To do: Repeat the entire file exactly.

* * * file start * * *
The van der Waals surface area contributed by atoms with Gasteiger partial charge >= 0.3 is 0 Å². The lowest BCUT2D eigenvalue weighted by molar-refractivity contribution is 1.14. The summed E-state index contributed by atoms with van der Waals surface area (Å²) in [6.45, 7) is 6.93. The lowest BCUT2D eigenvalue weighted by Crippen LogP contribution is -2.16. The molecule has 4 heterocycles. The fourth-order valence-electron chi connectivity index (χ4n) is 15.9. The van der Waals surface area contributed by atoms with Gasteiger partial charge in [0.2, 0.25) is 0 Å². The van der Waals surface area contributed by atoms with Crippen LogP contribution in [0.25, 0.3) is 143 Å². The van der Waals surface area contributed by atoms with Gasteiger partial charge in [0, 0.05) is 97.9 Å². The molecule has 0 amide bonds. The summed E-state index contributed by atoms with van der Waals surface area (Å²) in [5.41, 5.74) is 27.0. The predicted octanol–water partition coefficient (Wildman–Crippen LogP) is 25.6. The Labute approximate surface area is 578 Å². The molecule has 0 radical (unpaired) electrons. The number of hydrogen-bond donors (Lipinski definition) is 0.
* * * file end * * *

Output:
The van der Waals surface area contributed by atoms with Gasteiger partial charge >= 0.3 is 0 Å². The lowest BCUT2D eigenvalue weighted by molar-refractivity contribution is 1.14. The summed E-state index contributed by atoms with van der Waals surface area (Å²) in [6.45, 7) is 6.93. The lowest BCUT2D eigenvalue weighted by Crippen LogP contribution is -2.16. The molecule has 4 heterocycles. The fourth-order valence-electron chi connectivity index (χ4n) is 15.9. The van der Waals surface area contributed by atoms with Gasteiger partial charge in [0.2, 0.25) is 0 Å². The van der Waals surface area contributed by atoms with Crippen LogP contribution in [0.25, 0.3) is 143 Å². The van der Waals surface area contributed by atoms with Gasteiger partial charge in [0, 0.05) is 97.9 Å². The molecule has 0 amide bonds. The summed E-state index contributed by atoms with van der Waals surface area (Å²) in [5.41, 5.74) is 27.0. The predicted octanol–water partition coefficient (Wildman–Crippen LogP) is 25.6. The Labute approximate surface area is 578 Å². The molecule has 0 radical (unpaired) electrons. The number of hydrogen-bond donors (Lipinski definition) is 0.